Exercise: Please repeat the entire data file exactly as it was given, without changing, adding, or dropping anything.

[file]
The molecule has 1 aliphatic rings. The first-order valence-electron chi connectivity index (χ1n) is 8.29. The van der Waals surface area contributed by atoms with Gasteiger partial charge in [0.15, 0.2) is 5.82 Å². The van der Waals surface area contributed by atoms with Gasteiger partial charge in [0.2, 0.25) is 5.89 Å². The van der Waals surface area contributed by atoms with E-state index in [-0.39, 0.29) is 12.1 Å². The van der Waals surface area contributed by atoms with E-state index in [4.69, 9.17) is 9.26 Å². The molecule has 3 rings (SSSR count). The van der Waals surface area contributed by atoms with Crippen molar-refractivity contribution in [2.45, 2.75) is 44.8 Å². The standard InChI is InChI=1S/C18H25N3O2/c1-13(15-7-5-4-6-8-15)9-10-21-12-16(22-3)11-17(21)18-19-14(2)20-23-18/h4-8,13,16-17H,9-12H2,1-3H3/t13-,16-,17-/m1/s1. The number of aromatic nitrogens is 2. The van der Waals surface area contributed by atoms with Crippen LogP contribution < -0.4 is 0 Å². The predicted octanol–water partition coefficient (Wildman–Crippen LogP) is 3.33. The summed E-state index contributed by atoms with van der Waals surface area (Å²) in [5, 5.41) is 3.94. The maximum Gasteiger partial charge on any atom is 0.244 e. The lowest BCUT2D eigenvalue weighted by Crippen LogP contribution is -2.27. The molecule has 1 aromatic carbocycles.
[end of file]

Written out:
The molecule has 1 aliphatic rings. The first-order valence-electron chi connectivity index (χ1n) is 8.29. The van der Waals surface area contributed by atoms with Gasteiger partial charge in [0.15, 0.2) is 5.82 Å². The van der Waals surface area contributed by atoms with Gasteiger partial charge in [0.2, 0.25) is 5.89 Å². The van der Waals surface area contributed by atoms with E-state index in [-0.39, 0.29) is 12.1 Å². The van der Waals surface area contributed by atoms with E-state index in [4.69, 9.17) is 9.26 Å². The molecule has 3 rings (SSSR count). The van der Waals surface area contributed by atoms with Crippen molar-refractivity contribution in [2.45, 2.75) is 44.8 Å². The standard InChI is InChI=1S/C18H25N3O2/c1-13(15-7-5-4-6-8-15)9-10-21-12-16(22-3)11-17(21)18-19-14(2)20-23-18/h4-8,13,16-17H,9-12H2,1-3H3/t13-,16-,17-/m1/s1. The number of aromatic nitrogens is 2. The van der Waals surface area contributed by atoms with Crippen LogP contribution < -0.4 is 0 Å². The predicted octanol–water partition coefficient (Wildman–Crippen LogP) is 3.33. The summed E-state index contributed by atoms with van der Waals surface area (Å²) in [5, 5.41) is 3.94. The maximum Gasteiger partial charge on any atom is 0.244 e. The lowest BCUT2D eigenvalue weighted by Crippen LogP contribution is -2.27. The molecule has 1 aromatic carbocycles.